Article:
Here’s what investors should know about drone technology and their market potential. 

What Are Drones?

Drones, the more common name for Unmanned Aerial Vehicles (UAVs), are unpiloted aircraft or spacecraft. They vary in shape, size, and use. For example, some drones require a human operator, but some do not. Some drones are so small they can fit in your hand, while some are as large as traditional aircraft. 

There are three standard types of drones, including Single Rotor Helicopters, Multi-Rotor Drones, and Fixed Wing Drones. Single Rotor Helicopters look like small helicopters, and they are often used to transport heavy objects, survey land, and gather data. Multi-Rotor Drones are small and often used for photography or hobby-flying. Fixed-wing drones look like normal airplanes and run on fuel rather than electricity, allowing them to run for much longer. 

While drone applicability is expanding in the modern world in tandem with advancing drone technology, the notion of utilizing unpiloted aircraft isn’t a new one. Drones were first used in the mid-1800s when in 1849, Austria launched a balloon bomb attack on Venice. By WWII, technology had advanced to models like Austrian Jindivik, a pilotless target aircraft. 

It’s not surprising that drone technology has been advanced by militaries around the world for many years. This is in part because drones offer a range of military uses, from reconnaissance that doesn’t necessitate putting a pilot’s life at risk to offensive strikes in hard-to-reach areas. Drones also don’t require rest like their human counterparts, just enough fuel or battery power to fulfill their mission.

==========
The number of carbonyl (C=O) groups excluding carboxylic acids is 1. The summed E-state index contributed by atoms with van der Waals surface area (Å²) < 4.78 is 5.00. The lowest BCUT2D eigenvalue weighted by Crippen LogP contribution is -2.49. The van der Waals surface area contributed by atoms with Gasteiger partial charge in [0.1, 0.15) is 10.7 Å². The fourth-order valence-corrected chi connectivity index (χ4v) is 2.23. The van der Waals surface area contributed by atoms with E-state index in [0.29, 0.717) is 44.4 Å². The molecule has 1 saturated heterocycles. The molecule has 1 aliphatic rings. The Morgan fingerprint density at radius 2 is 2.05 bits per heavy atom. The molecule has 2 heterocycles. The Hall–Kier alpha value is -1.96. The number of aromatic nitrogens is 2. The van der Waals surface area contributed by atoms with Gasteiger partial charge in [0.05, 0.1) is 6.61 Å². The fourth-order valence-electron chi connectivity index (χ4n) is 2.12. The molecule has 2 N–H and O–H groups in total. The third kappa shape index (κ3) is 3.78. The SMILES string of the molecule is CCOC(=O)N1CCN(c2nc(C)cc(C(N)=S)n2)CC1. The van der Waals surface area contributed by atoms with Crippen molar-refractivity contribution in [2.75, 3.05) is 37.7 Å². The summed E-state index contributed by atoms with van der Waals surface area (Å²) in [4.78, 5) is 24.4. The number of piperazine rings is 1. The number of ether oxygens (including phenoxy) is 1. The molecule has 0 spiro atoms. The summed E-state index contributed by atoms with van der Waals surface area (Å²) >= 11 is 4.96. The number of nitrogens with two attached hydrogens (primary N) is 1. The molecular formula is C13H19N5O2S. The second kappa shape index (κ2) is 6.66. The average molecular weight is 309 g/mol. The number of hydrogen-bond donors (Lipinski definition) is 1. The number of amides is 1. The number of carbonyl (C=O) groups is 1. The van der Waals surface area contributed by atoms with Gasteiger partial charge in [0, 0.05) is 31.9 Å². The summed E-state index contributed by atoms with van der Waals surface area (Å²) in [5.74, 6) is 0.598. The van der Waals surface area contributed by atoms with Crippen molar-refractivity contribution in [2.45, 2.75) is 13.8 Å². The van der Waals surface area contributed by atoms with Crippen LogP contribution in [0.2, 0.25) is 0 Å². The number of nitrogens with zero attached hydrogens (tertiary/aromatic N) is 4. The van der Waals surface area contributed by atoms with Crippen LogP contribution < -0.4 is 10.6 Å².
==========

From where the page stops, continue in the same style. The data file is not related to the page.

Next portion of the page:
Drones are also playing an important role in advancing our knowledge of space. NASA’s Dragonfly mission will use a drone to sample and examine sites around Saturn’s icy moon beginning in 2026. This will be the second outer space drone mission, following the launch of a small helicopter scout as part of NASA’s Mars 2020 rover mission, expected to land in February 2021.These advanced outer space missions are not to mention that in 2019, X-37B an astronaut-free spacecraft that has clocked as many as 719 days in continuous low-earth orbit. X-37B is a reusable spacecraft that has taken five missions since 2010. 

Somewhat surprisingly, it wasn’t until 2006 that non-military, commercial  applications of drones began. Then, suddenly, their uses expanded to functions from pipeline inspections to crop evaluation to security and beyond.

Why Invest in Drones?